Created using The Recipes Generator


  1. I'm so bummed that I just couldn't get to making these this week. Yours turned out great - they're really beautiful!

  2. I love recipes with a history and story behind them! These look wonderful - and thank you for the history lesson too!

  3. Lora, love the story and history about Saint Lucia . . I love learning about things like that .. and love that "Lucia was believed to bring the light into the winter darkness.” These saffron buns are beautiful!!! love these and the significance behind them! Wishing you a very merry Christmas and happy new year to you and your family!! :)

  4. These are even more lovely with the story behind them! so pretty!

  5. Happy St. Lucia!! I love the story behind the Saint and those Swedes know how to make the best desserts! I've had these cookies before and they are amazing.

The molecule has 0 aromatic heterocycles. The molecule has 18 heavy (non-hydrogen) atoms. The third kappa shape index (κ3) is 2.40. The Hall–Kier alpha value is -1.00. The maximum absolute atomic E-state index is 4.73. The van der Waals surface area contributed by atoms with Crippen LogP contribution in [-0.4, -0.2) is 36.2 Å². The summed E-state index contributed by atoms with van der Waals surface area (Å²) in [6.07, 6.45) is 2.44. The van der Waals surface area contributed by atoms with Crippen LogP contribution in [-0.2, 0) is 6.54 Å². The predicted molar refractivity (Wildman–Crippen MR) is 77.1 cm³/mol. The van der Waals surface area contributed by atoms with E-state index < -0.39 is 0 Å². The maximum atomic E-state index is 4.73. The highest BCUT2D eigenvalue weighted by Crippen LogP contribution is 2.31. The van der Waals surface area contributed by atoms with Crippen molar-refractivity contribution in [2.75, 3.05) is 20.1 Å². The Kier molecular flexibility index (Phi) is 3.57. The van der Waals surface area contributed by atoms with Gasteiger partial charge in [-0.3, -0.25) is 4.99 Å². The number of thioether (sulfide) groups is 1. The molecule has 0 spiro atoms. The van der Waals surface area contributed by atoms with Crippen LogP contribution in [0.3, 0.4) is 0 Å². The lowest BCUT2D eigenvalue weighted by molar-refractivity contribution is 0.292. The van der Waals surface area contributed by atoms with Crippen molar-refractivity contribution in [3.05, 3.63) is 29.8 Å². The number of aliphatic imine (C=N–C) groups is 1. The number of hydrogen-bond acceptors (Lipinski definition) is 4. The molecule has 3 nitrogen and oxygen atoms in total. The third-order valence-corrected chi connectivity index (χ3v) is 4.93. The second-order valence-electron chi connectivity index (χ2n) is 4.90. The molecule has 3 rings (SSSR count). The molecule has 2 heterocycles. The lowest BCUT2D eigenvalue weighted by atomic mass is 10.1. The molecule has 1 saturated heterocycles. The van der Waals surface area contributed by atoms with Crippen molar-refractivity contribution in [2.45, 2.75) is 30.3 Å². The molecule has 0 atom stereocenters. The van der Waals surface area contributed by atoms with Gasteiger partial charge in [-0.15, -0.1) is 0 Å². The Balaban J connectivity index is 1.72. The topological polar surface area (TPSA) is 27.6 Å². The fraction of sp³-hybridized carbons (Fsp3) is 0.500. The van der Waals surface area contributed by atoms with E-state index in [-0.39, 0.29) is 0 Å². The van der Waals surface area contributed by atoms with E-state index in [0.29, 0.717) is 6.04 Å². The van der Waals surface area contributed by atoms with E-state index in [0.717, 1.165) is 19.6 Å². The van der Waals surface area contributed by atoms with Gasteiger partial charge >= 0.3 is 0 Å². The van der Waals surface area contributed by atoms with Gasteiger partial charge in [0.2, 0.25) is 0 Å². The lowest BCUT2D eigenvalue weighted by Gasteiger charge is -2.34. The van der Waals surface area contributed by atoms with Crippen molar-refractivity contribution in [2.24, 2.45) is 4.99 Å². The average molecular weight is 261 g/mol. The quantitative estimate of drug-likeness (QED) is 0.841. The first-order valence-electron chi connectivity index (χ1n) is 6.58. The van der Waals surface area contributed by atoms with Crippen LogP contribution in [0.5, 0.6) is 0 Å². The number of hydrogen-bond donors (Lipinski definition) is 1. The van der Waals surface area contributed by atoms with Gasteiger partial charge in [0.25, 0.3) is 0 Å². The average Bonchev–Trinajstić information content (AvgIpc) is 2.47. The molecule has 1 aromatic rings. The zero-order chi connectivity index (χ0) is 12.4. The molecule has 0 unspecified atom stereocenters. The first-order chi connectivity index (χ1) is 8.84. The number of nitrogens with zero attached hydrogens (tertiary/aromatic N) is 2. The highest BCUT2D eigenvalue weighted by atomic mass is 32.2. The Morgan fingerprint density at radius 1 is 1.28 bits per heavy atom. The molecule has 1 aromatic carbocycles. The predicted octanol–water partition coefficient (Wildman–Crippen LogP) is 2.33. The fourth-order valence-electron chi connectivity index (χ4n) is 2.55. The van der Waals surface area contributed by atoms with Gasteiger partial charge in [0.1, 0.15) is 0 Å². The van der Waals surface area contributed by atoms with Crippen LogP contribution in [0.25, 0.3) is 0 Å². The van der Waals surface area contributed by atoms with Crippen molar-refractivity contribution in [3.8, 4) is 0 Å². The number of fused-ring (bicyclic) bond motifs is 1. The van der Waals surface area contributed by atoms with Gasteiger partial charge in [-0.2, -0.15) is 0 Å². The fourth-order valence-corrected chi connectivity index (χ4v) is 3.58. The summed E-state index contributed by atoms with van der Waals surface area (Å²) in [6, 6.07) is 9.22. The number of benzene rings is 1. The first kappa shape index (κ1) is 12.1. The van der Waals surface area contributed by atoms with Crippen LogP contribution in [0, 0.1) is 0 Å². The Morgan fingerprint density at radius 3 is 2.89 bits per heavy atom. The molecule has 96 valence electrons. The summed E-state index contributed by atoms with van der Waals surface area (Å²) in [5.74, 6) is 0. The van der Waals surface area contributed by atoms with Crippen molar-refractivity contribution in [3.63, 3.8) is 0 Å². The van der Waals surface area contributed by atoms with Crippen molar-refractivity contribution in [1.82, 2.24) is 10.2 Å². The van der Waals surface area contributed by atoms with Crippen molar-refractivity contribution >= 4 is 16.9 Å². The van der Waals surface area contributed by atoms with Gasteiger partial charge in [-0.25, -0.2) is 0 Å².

6. How have I never heard of St. Lucy Day and these amazing saffron buns! They're beautiful!

  7. What a wonderful experience to be a part of that St. Lucia Day celebration! And these buns...well, they're absolutely beautiful.

  8. I love St. Lucia. I love Sweden and I love these buns. Not necessarily in that order. :)

  9. What a lovely story! And these buns are beautiful!!

  10. Love the history of Saint Lucia and these buns are beautiful!

  11. You always make the most beautiful bread - and these are no exception!

  12. Pinned! These are so gorgeous. I'm going to have to give them a try.

  13. Oh wow. I totally celebrated this a few times as a kid (bins and all) but i completely forgot about it. Thanks so much for the reminder! Off to make some saffron buns...

  14. Beautiful and I love the story behind them....that was new for me!

  15. Whoa! These are gorgeous. You and your yeast skills put me to shame. And never mind my question on IG. ;)

  16. I love food that comes with a story - such an interesting one, too!